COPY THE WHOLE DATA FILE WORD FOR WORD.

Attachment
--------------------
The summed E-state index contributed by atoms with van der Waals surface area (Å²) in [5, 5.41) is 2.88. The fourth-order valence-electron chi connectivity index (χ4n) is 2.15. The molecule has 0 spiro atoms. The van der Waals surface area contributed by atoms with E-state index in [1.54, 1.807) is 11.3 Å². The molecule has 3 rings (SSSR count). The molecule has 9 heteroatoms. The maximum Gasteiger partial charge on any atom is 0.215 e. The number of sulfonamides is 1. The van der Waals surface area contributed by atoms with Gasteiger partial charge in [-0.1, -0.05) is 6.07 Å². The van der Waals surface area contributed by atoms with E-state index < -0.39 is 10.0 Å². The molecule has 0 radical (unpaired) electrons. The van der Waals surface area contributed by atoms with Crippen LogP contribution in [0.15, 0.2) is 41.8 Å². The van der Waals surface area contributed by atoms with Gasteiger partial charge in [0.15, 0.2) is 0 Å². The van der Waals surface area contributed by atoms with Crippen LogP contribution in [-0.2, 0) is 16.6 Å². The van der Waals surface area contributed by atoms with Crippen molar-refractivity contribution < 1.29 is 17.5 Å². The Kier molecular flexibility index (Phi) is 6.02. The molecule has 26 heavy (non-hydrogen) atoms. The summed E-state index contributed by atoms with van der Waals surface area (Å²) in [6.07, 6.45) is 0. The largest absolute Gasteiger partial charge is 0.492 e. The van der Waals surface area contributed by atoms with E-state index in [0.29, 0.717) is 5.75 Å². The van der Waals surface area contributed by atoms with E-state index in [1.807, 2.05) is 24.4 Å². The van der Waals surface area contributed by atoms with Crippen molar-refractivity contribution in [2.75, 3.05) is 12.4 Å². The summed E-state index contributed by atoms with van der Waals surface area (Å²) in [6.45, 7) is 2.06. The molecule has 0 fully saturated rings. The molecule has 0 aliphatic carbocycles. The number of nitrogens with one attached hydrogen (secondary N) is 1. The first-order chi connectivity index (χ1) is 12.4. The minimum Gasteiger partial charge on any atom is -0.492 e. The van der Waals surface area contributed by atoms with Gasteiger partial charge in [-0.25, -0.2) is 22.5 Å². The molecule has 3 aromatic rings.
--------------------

The summed E-state index contributed by atoms with van der Waals surface area (Å²) in [5, 5.41) is 2.88. The fourth-order valence-electron chi connectivity index (χ4n) is 2.15. The molecule has 0 spiro atoms. The van der Waals surface area contributed by atoms with E-state index in [1.54, 1.807) is 11.3 Å². The molecule has 3 rings (SSSR count). The molecule has 9 heteroatoms. The maximum Gasteiger partial charge on any atom is 0.215 e. The number of sulfonamides is 1. The van der Waals surface area contributed by atoms with Gasteiger partial charge in [-0.1, -0.05) is 6.07 Å². The van der Waals surface area contributed by atoms with E-state index < -0.39 is 10.0 Å². The molecule has 0 radical (unpaired) electrons. The van der Waals surface area contributed by atoms with Crippen LogP contribution in [0.15, 0.2) is 41.8 Å². The van der Waals surface area contributed by atoms with Gasteiger partial charge in [0.15, 0.2) is 0 Å². The van der Waals surface area contributed by atoms with Crippen LogP contribution in [-0.2, 0) is 16.6 Å². The van der Waals surface area contributed by atoms with Crippen molar-refractivity contribution < 1.29 is 17.5 Å². The Kier molecular flexibility index (Phi) is 6.02. The molecule has 26 heavy (non-hydrogen) atoms. The summed E-state index contributed by atoms with van der Waals surface area (Å²) in [6.07, 6.45) is 0. The largest absolute Gasteiger partial charge is 0.492 e. The van der Waals surface area contributed by atoms with E-state index in [0.29, 0.717) is 5.75 Å². The van der Waals surface area contributed by atoms with E-state index in [1.807, 2.05) is 24.4 Å². The van der Waals surface area contributed by atoms with Crippen molar-refractivity contribution in [2.75, 3.05) is 12.4 Å². The summed E-state index contributed by atoms with van der Waals surface area (Å²) in [6.45, 7) is 2.06. The molecule has 0 fully saturated rings. The molecule has 0 aliphatic carbocycles. The number of nitrogens with one attached hydrogen (secondary N) is 1. The first-order chi connectivity index (χ1) is 12.4. The minimum Gasteiger partial charge on any atom is -0.492 e. The van der Waals surface area contributed by atoms with Gasteiger partial charge in [-0.25, -0.2) is 22.5 Å². The molecule has 3 aromatic rings.